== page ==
Whenever a team changes their coaching staff, it precipitates a change in the composition of the roster, as well as the players and free agent targets. With Gary Kubiak in Denver, the situation will be no different, as the new coaching staff will seek players that fit in their coaching system.
On the offensive side of the ball, that means the team will move back to a zone blocking scheme and will rely more on the run game than in years past, with or without Peyton Manning on the roster. Luckily for Kubiak, there are some familiar faces that fit the mold who are available to sign with the team.
TE Owen Daniels
Daniels was drafted by and has played under Kubiak for the entirety of his career, even following Kubiak to Baltimore this past season on a one-year deal. This is one of the most obvious fits in free agency, as Daniels is a textbook fit for the tight end position in Kubiak's offense and will likely come at an affordable rate. With Julius Thomas ready to bolt for the largest dollar amount, Daniels represents a more consistent receiving option and an upgrade as a blocker.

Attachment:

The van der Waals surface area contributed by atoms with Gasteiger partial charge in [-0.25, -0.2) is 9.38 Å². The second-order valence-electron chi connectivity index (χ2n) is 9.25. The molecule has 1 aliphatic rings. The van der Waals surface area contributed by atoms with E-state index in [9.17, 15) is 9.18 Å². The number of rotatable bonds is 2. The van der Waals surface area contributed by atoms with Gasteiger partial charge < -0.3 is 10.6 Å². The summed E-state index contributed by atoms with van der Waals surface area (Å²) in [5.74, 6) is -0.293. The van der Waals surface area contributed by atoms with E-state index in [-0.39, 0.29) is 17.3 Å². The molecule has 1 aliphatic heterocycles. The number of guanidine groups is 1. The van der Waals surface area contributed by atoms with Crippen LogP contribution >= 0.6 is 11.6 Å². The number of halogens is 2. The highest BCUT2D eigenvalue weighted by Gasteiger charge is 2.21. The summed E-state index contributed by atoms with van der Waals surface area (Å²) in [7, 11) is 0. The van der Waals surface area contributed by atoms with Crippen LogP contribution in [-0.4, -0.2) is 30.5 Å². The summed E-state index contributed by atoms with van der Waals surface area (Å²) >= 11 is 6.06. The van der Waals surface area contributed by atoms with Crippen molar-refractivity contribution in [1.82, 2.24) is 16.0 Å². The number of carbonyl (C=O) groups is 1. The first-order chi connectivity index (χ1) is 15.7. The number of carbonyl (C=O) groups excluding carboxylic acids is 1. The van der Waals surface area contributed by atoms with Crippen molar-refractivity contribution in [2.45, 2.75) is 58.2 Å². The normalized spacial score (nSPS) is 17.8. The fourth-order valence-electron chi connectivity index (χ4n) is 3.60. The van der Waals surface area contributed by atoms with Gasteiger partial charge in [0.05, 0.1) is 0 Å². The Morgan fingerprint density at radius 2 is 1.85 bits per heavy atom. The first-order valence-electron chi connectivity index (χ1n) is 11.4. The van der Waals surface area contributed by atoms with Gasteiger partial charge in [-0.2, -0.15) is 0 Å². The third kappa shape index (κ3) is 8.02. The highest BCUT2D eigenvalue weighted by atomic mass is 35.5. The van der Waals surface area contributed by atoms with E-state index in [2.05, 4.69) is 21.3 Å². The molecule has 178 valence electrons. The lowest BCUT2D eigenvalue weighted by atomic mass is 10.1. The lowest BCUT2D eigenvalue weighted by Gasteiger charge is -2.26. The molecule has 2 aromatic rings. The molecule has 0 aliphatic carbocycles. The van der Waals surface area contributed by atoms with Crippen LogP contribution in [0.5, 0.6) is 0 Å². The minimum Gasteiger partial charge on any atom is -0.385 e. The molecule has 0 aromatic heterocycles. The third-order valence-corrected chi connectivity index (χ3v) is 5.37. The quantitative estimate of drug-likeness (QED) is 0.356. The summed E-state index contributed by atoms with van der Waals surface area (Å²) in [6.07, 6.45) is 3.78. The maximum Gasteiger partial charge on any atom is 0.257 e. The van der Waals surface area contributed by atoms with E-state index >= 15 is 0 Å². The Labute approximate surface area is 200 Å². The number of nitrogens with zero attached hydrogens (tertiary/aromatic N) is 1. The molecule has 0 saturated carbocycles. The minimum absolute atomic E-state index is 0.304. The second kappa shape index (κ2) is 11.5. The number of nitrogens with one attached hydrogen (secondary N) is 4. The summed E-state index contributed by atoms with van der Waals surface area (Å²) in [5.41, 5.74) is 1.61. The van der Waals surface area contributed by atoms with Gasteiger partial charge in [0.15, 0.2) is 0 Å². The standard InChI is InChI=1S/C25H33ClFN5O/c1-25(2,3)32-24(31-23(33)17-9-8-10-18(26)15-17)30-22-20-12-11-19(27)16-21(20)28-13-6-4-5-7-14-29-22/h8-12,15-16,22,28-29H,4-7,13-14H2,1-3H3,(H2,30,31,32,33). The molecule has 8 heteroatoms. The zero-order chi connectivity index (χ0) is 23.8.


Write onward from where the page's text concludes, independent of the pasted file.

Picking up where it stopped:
Verdict: Daniels will be a target for Denver. For him, it may come down to familiarity, which means he either re-ups with Baltimore or stays with Kubiak and follows him to Denver.
RT Ryan Harris
Harris is another obvious fit. He has had two different stints with Denver, as well as starting for Kubiak in Houston. Harris is not the same tackle that looked to be on the way to a very solid career during his early years with the Broncos, but he also hasn't played in a zone blocking scheme since he was last with Houston. Harris will, at the very least, present an upgrade as a backup tackle and at best, fill the vacant right tackle position.
Verdict: Harris represents another move that is very likely. He loves Denver and didn't want to leave the first time around. He fits in the offense and is familiar with the coaching staff. If the team signs Harris, they can cut ties with Chris Clark.
RT Derek Newton